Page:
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HARVARD COLLEGE LIBRARY
GEORGE ARTHUR PLIMPTON
Copyright, 1878, by ADAMS SHERMAN HILL.
Copyright, 1895, by ADAMS SHERMAN HILL.
All rights reserved.
W. P. 6
Nam ipsum latine loqui, est illud quidem, ut paullo ante dixi, in magna laude ponendum; sed non tam sua sponte, quam quod est a plerisque neglectum: non enim tam praeclarum est scire latine, quam turpe nescire; neque tam id mihi oratoris boni, quam civis romani proprium videtur.
CICERO: Brutus, xxxvii.
FOR the purposes of this treatise, Rhetoric may be defined as the art of efficient communication by language. It is not one of several arts out of which a choice may be made; it is the art to the principles of which, consciously or unconsciously, a good writer or speaker must conform.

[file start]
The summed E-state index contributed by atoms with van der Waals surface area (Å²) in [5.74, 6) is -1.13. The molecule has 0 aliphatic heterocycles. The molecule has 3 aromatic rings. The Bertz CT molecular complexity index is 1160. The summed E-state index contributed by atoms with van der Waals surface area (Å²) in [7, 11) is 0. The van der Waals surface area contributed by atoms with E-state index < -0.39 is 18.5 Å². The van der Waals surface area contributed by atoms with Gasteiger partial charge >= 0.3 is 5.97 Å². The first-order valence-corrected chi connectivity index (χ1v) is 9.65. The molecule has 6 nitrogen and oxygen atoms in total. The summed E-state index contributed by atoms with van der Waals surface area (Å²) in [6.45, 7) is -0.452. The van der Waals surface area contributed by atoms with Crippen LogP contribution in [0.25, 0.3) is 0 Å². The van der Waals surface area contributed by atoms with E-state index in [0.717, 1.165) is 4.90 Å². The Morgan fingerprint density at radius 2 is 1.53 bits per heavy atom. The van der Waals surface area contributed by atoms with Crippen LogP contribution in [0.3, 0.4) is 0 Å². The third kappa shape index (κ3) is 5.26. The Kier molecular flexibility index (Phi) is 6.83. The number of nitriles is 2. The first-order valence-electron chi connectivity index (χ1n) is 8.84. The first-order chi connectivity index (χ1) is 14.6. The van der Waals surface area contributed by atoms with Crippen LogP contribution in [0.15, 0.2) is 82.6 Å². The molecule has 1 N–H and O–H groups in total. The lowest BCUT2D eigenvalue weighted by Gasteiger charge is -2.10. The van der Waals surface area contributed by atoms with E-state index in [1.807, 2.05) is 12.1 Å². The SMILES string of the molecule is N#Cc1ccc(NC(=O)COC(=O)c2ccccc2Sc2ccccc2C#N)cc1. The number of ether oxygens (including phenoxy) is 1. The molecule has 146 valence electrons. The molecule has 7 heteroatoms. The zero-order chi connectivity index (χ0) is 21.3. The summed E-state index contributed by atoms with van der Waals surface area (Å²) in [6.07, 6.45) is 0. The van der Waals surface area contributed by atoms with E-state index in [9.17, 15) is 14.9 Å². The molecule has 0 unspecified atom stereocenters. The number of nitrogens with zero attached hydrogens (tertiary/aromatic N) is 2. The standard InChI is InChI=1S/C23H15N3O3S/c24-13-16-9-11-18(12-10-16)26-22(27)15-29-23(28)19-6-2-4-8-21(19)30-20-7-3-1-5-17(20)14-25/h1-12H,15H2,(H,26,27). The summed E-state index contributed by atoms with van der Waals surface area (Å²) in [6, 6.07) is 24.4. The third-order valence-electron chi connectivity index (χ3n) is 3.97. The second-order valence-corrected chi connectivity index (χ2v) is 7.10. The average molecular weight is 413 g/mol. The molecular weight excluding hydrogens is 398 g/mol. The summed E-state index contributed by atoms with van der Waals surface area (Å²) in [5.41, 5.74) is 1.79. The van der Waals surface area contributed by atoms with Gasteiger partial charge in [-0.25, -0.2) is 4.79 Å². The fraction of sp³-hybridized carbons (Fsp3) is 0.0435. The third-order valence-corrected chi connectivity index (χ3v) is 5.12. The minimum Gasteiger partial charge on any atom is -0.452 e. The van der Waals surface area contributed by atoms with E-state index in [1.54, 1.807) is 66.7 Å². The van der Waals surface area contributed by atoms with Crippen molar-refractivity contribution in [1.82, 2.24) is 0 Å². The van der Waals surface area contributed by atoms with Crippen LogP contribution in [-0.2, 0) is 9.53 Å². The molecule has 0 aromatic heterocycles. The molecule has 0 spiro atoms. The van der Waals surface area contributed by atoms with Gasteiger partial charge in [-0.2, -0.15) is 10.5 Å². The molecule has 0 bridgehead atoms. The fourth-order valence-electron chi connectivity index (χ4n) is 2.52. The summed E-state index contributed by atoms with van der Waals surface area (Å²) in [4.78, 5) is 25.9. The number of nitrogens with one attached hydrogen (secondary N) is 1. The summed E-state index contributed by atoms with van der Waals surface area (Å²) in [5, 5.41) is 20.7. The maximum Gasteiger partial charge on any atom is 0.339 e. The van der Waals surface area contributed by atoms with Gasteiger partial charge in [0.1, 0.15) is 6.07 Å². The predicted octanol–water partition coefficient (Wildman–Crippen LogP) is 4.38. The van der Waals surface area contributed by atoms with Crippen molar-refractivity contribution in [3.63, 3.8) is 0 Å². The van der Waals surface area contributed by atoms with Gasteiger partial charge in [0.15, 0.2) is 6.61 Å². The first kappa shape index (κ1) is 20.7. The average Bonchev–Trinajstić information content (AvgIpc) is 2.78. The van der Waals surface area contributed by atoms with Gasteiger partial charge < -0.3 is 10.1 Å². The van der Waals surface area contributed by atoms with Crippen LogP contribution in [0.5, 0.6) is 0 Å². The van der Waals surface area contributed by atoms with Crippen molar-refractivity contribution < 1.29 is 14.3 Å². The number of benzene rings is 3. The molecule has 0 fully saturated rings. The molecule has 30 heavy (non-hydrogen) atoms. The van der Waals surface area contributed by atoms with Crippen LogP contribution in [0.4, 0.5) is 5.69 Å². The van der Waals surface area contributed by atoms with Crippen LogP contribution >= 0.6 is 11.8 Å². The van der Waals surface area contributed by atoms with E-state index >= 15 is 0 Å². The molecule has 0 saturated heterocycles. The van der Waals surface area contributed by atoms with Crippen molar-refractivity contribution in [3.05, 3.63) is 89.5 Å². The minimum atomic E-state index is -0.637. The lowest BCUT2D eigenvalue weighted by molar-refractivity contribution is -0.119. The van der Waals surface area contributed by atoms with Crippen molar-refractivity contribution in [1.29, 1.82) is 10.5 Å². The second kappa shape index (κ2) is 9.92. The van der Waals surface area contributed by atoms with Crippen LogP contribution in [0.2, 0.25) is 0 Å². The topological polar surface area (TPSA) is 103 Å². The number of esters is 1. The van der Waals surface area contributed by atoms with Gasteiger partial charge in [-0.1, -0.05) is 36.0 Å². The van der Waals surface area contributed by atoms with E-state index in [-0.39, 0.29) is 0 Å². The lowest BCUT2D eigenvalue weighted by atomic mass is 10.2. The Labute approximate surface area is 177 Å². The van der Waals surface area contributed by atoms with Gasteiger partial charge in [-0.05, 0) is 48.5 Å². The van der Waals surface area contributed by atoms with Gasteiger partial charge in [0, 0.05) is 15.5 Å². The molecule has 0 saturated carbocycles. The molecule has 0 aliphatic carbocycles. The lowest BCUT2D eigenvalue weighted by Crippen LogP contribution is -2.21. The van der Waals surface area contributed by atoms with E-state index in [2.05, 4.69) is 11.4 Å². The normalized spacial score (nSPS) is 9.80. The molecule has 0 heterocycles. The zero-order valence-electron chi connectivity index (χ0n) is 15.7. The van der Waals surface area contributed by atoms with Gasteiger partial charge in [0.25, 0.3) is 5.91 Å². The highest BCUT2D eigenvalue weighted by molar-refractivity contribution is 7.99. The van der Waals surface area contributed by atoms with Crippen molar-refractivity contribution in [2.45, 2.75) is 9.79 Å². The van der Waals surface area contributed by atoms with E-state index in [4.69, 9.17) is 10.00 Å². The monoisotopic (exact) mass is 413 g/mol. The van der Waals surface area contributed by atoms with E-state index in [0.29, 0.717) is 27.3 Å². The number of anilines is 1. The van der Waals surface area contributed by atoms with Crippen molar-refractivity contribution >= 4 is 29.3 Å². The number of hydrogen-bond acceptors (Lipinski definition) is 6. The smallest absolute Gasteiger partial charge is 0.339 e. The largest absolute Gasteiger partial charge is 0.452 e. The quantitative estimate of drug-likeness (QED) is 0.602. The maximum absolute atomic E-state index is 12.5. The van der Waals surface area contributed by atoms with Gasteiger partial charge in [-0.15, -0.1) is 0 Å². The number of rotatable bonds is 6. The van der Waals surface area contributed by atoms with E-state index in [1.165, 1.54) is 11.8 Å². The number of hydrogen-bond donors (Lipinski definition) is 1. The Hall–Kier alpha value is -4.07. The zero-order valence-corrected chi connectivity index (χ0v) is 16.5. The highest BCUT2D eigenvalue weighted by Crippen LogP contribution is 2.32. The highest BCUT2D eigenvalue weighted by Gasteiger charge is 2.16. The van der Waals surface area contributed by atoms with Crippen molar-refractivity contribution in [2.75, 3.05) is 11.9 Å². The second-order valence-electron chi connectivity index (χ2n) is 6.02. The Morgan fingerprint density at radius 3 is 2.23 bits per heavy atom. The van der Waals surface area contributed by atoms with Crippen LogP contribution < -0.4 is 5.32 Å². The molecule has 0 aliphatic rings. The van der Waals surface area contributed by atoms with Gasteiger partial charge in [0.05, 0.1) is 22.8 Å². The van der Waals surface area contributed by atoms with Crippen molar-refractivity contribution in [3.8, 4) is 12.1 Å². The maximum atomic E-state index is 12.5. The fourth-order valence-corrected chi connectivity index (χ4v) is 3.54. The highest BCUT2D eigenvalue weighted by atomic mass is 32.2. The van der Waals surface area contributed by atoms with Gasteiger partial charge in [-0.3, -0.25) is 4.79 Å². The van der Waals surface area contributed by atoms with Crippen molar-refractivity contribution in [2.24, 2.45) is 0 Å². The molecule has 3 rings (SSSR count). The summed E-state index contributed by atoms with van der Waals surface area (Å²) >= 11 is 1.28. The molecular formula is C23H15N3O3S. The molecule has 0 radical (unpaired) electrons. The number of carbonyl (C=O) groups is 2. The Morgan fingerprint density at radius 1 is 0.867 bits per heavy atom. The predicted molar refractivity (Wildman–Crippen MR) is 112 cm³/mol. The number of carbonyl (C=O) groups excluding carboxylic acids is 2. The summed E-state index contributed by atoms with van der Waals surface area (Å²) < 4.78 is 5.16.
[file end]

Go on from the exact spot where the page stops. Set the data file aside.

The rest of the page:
It is an art, not a science: for it neither observes, nor discovers, nor classifies; but it shows how to convey from one mind to another the results of observation, discovery, or classification; it uses knowledge, not as knowledge, but as power.
Logic simply teaches the right use of reason, and may be practised by the solitary inhabitant of a desert island; but Rhetoric, being the art of communication by language, implies the presence, in fact or in imagination, of at least two persons, the speaker or the writer, and the person spoken to or written to. Aristotle makes the very essence of Rhetoric to lie in the distinct recognition of a hearer. Hence, its rules are not absolute, like those of logic, but relative to the character and circumstances of the person or persons addressed; for though